Wow. There was yet another major assault on Lyme victims by the medical establishment about six months ago, insisting none of this was true. Why, you would almost think patients could be trusted to tell the truth!
Bad news first? Mistakes were made counting Lyme disease cases. Big mistakes. According to the CDC, its previously reported numbers were short by a factor of 10. The more accurate total is 300,000 new cases of Lyme disease per year.
More bad news? In multiple studies, antibiotics typically used to treat Lyme disease have been proven to not eradicate all of the Lyme bacteria in animals. More recently, these same antibiotics, doxycycline and amoxicillin, were also proven to be unable to kill all of the Lyme bacteria in the lab.
In other words, people treated for Lyme disease based on the Infectious Diseases Society of America treatment guidelines may continue to suffer from symptoms caused by an active infection.
It is reported drugs with the highest activity against Lyme persisters do not work against the actively growing spirochetes that cause Lyme disease, according to Lucy Barnes, director of Lyme Disease Education and Support Groups of Maryland. This means to kill all of the Lyme bacteria in its various stages a combination of drugs would be necessary for an undetermined length of time.
The good news? A follow up study published by Johns Hopkins confirmed eradication of the Lyme bacteria in the lab was achieved using a combination of three drugs — daptomycin, cefoperazone and doxycycline.
People with Lyme disease who experience symptoms after standard treatment now have a legitimate reason for their complaints, an ongoing infection.
Many patients treated by the IDSA’s insurance friendly protocols were mistakenly told they were cured and were denied further treatment even when suffering from continuing, relapsing or worsening symptoms. Many were reported to be malingerers, or were inappropriately referred for mental health counseling, or were prescribed anti-inflammatory medications and told to begin an exercise program, or worse yet, were prescribed steroids to mask their symptoms, rather than receiving appropriate antimicrobial treatment for a chronic, disabling and sometimes life-threatening infectious disease, Barnes said.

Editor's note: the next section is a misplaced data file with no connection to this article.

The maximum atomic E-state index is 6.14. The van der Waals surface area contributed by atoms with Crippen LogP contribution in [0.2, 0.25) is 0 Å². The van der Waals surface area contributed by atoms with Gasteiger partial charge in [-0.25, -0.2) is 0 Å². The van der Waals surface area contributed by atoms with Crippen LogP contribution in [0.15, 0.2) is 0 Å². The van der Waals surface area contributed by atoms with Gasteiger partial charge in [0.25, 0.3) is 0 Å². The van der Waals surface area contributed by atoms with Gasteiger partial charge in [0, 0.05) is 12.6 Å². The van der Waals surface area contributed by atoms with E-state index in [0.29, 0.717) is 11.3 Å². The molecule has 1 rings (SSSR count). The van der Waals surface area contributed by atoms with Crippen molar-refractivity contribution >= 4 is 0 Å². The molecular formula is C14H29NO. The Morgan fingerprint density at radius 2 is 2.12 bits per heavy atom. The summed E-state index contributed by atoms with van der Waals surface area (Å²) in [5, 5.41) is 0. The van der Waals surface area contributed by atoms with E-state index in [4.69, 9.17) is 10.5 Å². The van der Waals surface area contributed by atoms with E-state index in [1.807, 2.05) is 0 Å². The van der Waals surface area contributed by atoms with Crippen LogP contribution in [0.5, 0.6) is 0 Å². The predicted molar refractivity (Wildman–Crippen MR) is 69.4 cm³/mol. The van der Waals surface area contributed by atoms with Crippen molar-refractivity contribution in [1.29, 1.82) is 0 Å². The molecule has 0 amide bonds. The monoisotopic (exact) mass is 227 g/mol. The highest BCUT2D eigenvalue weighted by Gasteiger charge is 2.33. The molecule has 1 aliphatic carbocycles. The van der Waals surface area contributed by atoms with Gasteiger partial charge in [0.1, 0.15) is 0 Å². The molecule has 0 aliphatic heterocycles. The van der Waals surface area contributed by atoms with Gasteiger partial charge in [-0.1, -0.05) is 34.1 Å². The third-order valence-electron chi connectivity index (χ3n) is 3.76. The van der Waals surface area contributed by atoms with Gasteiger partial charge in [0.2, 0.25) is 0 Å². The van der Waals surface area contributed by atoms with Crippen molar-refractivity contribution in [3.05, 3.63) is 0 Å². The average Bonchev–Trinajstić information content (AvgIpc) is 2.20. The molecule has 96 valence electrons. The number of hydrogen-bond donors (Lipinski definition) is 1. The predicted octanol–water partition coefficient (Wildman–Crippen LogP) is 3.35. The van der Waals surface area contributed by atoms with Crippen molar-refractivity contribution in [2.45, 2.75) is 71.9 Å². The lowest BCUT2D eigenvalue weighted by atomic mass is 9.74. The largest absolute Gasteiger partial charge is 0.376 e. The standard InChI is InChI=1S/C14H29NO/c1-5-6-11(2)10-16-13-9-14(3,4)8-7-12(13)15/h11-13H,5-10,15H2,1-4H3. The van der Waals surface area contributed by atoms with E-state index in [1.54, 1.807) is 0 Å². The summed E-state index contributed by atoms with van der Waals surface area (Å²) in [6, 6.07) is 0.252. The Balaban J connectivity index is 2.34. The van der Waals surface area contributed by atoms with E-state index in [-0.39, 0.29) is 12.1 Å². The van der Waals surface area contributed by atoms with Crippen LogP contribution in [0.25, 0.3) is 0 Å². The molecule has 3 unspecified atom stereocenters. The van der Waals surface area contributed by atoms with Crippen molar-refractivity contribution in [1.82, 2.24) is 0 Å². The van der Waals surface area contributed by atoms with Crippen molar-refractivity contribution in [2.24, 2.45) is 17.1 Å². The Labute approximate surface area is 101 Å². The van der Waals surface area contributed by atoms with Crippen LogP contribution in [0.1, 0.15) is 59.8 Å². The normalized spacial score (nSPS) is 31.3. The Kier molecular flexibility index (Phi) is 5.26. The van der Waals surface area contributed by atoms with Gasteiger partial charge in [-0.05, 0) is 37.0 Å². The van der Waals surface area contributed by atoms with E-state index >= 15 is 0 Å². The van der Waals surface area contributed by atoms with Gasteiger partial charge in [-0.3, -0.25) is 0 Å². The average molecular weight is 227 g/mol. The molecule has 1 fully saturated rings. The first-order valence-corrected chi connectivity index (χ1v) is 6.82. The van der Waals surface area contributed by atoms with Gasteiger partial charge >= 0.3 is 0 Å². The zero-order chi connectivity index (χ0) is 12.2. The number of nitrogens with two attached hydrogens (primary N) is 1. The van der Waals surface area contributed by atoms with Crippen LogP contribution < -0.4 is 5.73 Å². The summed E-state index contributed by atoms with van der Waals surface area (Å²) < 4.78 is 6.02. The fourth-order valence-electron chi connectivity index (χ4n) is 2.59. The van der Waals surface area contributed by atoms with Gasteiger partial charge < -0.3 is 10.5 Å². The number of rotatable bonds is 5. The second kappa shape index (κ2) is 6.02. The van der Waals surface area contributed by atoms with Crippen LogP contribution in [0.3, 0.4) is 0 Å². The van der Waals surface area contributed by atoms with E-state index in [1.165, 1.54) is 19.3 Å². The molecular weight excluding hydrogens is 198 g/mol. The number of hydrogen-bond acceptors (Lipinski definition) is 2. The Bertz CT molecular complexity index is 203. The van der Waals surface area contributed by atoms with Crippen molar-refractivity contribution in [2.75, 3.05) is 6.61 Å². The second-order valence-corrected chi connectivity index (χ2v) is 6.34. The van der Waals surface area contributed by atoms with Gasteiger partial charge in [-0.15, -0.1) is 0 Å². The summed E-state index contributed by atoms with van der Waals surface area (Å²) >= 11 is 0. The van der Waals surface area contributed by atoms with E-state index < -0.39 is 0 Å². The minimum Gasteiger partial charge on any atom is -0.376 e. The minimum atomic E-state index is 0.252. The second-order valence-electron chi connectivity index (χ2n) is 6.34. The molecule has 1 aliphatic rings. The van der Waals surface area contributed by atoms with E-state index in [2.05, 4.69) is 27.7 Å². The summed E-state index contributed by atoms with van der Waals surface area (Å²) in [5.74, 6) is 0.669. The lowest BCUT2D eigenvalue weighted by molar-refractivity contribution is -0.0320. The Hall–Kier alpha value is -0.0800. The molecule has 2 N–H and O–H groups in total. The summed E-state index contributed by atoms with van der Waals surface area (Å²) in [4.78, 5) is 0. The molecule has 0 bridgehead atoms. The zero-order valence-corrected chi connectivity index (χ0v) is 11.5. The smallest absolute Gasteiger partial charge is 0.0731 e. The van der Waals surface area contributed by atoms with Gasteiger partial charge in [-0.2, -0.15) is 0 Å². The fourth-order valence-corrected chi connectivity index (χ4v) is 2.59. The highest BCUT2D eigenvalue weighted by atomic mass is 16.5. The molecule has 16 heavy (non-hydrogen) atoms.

With Lyme tests still missing 75 percent of those who are infected, many of these people have since been misdiagnosed with fibromyalgia, chronic fatigue, MS, Parkinson’s, ALS, anxiety, heart conditions, depression, ADD, autism, cancer, arthritis and a host of other conditions with no known cause and no known cure. Chances are good that a new combination of FDA approved drugs already on the market may help those with chronic Lyme and other maladies that mimic the later, more expensive and extensive, disabling stages of Lyme disease, Barnes said.
I couldn’t even get treated the first time when, despite having all the classic symptoms (including the bite ring), the highly inaccurate blood tests kept coming back negative. God only knows what the little bastards have done to me after all these years.